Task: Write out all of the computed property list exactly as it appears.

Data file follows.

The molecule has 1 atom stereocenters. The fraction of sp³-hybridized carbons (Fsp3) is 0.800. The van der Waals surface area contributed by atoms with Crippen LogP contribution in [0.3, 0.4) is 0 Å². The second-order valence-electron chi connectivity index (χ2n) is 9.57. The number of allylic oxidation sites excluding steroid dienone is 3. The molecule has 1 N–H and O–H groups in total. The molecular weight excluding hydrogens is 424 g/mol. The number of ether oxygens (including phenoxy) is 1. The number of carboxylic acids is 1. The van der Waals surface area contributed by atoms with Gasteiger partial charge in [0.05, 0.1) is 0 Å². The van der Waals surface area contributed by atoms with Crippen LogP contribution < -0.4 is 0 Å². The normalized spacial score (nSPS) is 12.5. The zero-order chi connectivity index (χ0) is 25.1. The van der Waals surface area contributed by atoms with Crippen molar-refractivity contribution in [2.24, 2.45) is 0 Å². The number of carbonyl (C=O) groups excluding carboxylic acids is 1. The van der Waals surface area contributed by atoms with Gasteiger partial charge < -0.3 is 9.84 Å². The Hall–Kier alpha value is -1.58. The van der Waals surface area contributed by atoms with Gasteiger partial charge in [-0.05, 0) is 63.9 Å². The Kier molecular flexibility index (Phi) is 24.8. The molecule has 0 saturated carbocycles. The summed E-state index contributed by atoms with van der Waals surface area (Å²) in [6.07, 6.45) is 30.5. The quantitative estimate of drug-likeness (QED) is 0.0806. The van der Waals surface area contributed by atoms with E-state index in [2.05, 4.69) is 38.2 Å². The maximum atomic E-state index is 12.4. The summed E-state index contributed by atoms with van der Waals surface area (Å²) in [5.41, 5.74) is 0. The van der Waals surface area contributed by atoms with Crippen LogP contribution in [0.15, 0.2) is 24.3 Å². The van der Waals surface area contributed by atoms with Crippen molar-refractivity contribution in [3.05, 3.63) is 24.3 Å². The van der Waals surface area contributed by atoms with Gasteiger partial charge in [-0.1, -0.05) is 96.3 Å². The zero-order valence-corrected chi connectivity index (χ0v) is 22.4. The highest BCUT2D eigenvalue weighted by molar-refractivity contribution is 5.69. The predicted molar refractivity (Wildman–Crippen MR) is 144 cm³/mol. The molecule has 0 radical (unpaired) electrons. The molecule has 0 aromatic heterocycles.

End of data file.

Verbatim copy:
The molecule has 1 atom stereocenters. The fraction of sp³-hybridized carbons (Fsp3) is 0.800. The van der Waals surface area contributed by atoms with Crippen LogP contribution in [0.3, 0.4) is 0 Å². The second-order valence-electron chi connectivity index (χ2n) is 9.57. The number of allylic oxidation sites excluding steroid dienone is 3. The molecule has 1 N–H and O–H groups in total. The molecular weight excluding hydrogens is 424 g/mol. The number of ether oxygens (including phenoxy) is 1. The number of carboxylic acids is 1. The van der Waals surface area contributed by atoms with Gasteiger partial charge in [0.05, 0.1) is 0 Å². The van der Waals surface area contributed by atoms with Crippen LogP contribution < -0.4 is 0 Å². The normalized spacial score (nSPS) is 12.5. The zero-order chi connectivity index (χ0) is 25.1. The van der Waals surface area contributed by atoms with Crippen molar-refractivity contribution in [2.24, 2.45) is 0 Å². The number of carbonyl (C=O) groups excluding carboxylic acids is 1. The van der Waals surface area contributed by atoms with Gasteiger partial charge < -0.3 is 9.84 Å². The Hall–Kier alpha value is -1.58. The van der Waals surface area contributed by atoms with Gasteiger partial charge in [-0.05, 0) is 63.9 Å². The Kier molecular flexibility index (Phi) is 24.8. The molecule has 0 saturated carbocycles. The summed E-state index contributed by atoms with van der Waals surface area (Å²) in [6.07, 6.45) is 30.5. The quantitative estimate of drug-likeness (QED) is 0.0806. The van der Waals surface area contributed by atoms with E-state index in [2.05, 4.69) is 38.2 Å². The maximum atomic E-state index is 12.4. The summed E-state index contributed by atoms with van der Waals surface area (Å²) in [5.41, 5.74) is 0. The van der Waals surface area contributed by atoms with Crippen LogP contribution in [0.15, 0.2) is 24.3 Å². The van der Waals surface area contributed by atoms with Crippen molar-refractivity contribution in [3.05, 3.63) is 24.3 Å². The van der Waals surface area contributed by atoms with Gasteiger partial charge in [-0.1, -0.05) is 96.3 Å². The zero-order valence-corrected chi connectivity index (χ0v) is 22.4. The highest BCUT2D eigenvalue weighted by molar-refractivity contribution is 5.69. The predicted molar refractivity (Wildman–Crippen MR) is 144 cm³/mol. The molecule has 0 radical (unpaired) electrons. The molecule has 0 aromatic heterocycles.